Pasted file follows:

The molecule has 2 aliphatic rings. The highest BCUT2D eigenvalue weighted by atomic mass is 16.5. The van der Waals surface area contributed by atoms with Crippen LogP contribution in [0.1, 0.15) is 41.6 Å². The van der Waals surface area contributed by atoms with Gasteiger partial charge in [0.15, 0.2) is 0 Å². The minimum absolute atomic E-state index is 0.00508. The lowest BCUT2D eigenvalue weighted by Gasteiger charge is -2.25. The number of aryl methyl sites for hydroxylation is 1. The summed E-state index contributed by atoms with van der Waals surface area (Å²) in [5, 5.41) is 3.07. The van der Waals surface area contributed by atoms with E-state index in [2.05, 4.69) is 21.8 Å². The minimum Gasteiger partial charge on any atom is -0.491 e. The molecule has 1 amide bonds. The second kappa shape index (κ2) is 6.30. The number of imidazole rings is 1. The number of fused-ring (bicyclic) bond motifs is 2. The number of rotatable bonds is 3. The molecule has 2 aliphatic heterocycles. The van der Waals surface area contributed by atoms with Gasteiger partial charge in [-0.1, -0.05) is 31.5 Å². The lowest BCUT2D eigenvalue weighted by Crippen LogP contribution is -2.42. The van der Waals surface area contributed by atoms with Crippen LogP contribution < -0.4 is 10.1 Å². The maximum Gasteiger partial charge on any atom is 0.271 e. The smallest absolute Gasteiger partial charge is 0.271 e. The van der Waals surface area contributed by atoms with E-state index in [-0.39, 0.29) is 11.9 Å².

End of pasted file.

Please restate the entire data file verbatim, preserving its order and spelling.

The molecule has 2 aliphatic rings. The highest BCUT2D eigenvalue weighted by atomic mass is 16.5. The van der Waals surface area contributed by atoms with Crippen LogP contribution in [0.1, 0.15) is 41.6 Å². The van der Waals surface area contributed by atoms with Gasteiger partial charge in [0.15, 0.2) is 0 Å². The minimum absolute atomic E-state index is 0.00508. The lowest BCUT2D eigenvalue weighted by Gasteiger charge is -2.25. The number of aryl methyl sites for hydroxylation is 1. The summed E-state index contributed by atoms with van der Waals surface area (Å²) in [5, 5.41) is 3.07. The van der Waals surface area contributed by atoms with E-state index in [2.05, 4.69) is 21.8 Å². The minimum Gasteiger partial charge on any atom is -0.491 e. The molecule has 1 amide bonds. The second kappa shape index (κ2) is 6.30. The number of imidazole rings is 1. The number of fused-ring (bicyclic) bond motifs is 2. The number of rotatable bonds is 3. The molecule has 2 aliphatic heterocycles. The van der Waals surface area contributed by atoms with Gasteiger partial charge in [-0.1, -0.05) is 31.5 Å². The lowest BCUT2D eigenvalue weighted by Crippen LogP contribution is -2.42. The van der Waals surface area contributed by atoms with Crippen LogP contribution < -0.4 is 10.1 Å². The maximum Gasteiger partial charge on any atom is 0.271 e. The smallest absolute Gasteiger partial charge is 0.271 e. The van der Waals surface area contributed by atoms with E-state index in [-0.39, 0.29) is 11.9 Å².